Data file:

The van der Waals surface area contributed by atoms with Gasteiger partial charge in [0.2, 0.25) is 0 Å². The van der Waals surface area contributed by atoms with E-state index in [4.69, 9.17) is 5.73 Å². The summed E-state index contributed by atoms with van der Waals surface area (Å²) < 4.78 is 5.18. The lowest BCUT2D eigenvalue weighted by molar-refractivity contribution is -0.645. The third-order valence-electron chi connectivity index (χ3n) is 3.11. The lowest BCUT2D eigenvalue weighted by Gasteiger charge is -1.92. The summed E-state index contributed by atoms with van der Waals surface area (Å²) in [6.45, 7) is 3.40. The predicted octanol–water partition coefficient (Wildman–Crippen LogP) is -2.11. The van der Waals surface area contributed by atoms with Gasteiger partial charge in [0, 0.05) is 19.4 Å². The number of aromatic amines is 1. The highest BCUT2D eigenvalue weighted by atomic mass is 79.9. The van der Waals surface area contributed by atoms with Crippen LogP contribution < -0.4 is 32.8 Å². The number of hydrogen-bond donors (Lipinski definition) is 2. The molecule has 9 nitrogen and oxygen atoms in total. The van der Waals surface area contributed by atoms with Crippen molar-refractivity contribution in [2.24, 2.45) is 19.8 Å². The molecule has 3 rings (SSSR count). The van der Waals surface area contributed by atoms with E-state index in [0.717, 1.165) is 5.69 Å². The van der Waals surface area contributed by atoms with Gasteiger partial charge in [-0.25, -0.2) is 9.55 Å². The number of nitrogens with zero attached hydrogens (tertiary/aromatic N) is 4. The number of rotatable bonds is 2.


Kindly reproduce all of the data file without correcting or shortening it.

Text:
The van der Waals surface area contributed by atoms with Gasteiger partial charge in [0.2, 0.25) is 0 Å². The van der Waals surface area contributed by atoms with E-state index in [4.69, 9.17) is 5.73 Å². The summed E-state index contributed by atoms with van der Waals surface area (Å²) < 4.78 is 5.18. The lowest BCUT2D eigenvalue weighted by molar-refractivity contribution is -0.645. The third-order valence-electron chi connectivity index (χ3n) is 3.11. The lowest BCUT2D eigenvalue weighted by Gasteiger charge is -1.92. The summed E-state index contributed by atoms with van der Waals surface area (Å²) in [6.45, 7) is 3.40. The predicted octanol–water partition coefficient (Wildman–Crippen LogP) is -2.11. The van der Waals surface area contributed by atoms with Gasteiger partial charge in [0, 0.05) is 19.4 Å². The number of aromatic amines is 1. The highest BCUT2D eigenvalue weighted by atomic mass is 79.9. The van der Waals surface area contributed by atoms with Crippen LogP contribution < -0.4 is 32.8 Å². The number of hydrogen-bond donors (Lipinski definition) is 2. The molecule has 9 nitrogen and oxygen atoms in total. The van der Waals surface area contributed by atoms with Crippen molar-refractivity contribution in [2.24, 2.45) is 19.8 Å². The molecule has 3 rings (SSSR count). The van der Waals surface area contributed by atoms with E-state index in [0.717, 1.165) is 5.69 Å². The van der Waals surface area contributed by atoms with Gasteiger partial charge in [-0.25, -0.2) is 9.55 Å². The number of nitrogens with zero attached hydrogens (tertiary/aromatic N) is 4. The number of rotatable bonds is 2.